In brief

  • The Ukraine Minister of Digital Transformation requested that major crypto exchanges block Russian users.
  • Exchanges have thus far declined to do so.
  • Instead, Coinbase and others are pointing toward their compliance with international sanctions.

Coinbase "will not institute a blanket ban on all Coinbase transactions involving Russian addresses," despite a request from a Ukrainian government official to do so. 

A spokesperson for the popular U.S.-based exchange told Decrypt, "A unilateral and total ban would punish ordinary Russian citizens who are enduring historic currency destabilization as a result of their government’s aggression against a democratic neighbor."

Ukraine has raked in $20 million in Bitcoin donations earmarked for military support since being invaded by Russian forces. But it's aware that its enemy can just as easily use cryptocurrency to get around sanctions or relieve economic pressures on its people.

Over the weekend, Ukraine's vice prime minister and Minister of Digital Transformation, Mykhailo Fedorov, publicly appealed to "all major crypto exchanges to block addresses of Russian users." Fedorov tweeted in English: "It's crucial to freeze not only the addresses linked to Russian and Belarusian politicians, but also to sabotage ordinary users."


Coinbase joins a list of other cryptocurrency exchanges that have declined to meet the Ukrainian government's request.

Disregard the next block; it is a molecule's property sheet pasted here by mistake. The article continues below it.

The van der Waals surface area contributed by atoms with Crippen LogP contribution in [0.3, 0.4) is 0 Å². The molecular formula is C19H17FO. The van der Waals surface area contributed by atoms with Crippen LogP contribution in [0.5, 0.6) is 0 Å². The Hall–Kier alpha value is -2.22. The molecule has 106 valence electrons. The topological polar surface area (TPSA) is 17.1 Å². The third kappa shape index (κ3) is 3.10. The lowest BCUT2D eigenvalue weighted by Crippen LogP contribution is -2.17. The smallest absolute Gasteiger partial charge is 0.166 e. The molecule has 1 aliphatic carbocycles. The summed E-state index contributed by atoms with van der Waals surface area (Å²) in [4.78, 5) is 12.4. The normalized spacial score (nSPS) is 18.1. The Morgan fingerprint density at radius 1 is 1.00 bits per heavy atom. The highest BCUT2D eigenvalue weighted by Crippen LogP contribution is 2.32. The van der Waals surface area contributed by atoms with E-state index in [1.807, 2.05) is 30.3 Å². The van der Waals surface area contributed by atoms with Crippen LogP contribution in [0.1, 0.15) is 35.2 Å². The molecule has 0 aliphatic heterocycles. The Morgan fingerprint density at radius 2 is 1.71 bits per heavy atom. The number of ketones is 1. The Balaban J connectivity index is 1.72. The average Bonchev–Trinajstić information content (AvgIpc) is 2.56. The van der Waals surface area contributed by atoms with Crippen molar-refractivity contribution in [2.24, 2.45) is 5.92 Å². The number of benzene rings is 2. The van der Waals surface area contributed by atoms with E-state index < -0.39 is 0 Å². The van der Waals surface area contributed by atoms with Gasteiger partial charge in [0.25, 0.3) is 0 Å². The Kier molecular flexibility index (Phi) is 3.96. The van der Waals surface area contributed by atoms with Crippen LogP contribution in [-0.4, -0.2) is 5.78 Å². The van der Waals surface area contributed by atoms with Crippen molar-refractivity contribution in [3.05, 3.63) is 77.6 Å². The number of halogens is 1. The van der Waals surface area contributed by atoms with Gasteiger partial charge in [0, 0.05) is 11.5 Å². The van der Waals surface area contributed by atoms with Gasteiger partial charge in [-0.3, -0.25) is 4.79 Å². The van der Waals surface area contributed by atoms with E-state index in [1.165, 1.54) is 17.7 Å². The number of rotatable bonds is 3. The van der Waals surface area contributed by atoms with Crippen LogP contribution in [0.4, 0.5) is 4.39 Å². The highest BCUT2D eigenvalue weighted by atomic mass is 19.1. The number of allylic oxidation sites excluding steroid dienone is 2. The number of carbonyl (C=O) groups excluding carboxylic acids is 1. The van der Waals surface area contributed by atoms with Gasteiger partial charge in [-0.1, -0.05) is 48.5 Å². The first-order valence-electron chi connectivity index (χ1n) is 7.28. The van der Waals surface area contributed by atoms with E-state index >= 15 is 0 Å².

Binance, the world's largest cryptocurrency exchange by trading volume, told CNBC on Monday: “Crypto is meant to provide greater financial freedom for people across the globe. To unilaterally decide to ban people’s access to their crypto would fly in the face of the reason why crypto exists.”

Kraken CEO Jesse Powell wrote on Twitter, "Our mission is better served by focusing on individual needs above those of any government or political faction. The People's Money is an exit strategy for humans, a weapon for peace, not for war." declined to comment on the matter to Decrypt, while FTX founder Sam Bankman-Fried, who has several times testified before Congress about blockchain technology, has not yet responded to a request for comment.


Most, including Powell, however, make clear that they'll comply with sanctions if they are expanded to individual citizens.

Coinbase, which is not available to Russian users, nonetheless doesn't restrict its clients from transacting with Russia-based addresses. The spokesperson said, "We will continue to implement all sanctions that have been imposed, including blocking accounts and transactions that may involve sanctioned individuals or entities." 

The Russian government, as well as individuals in government and wealthy businessmen, have already been hit with sanctions from Europe, the U.K., the U.S. and several other countries. A recent decision by Western nations to prevent the Russian central bank from tapping much of the $630 billion it holds in foreign reserves, combined with other sanctions, has had knock-on effects for the Russian economy. Reports out of Russia show long lines at ATM machines as people look to pull out cash in the event of a full-fledged financial crisis. The price of the ruble plummeted by almost 30% against the U.S. dollar today.

The Ministry of Digital Transformation, which Fedorov heads, has been very active on the cryptocurrency front. In September, it shepherded legislation to formally legalize cryptocurrency; late last year it oversaw a central bank digital currency project.

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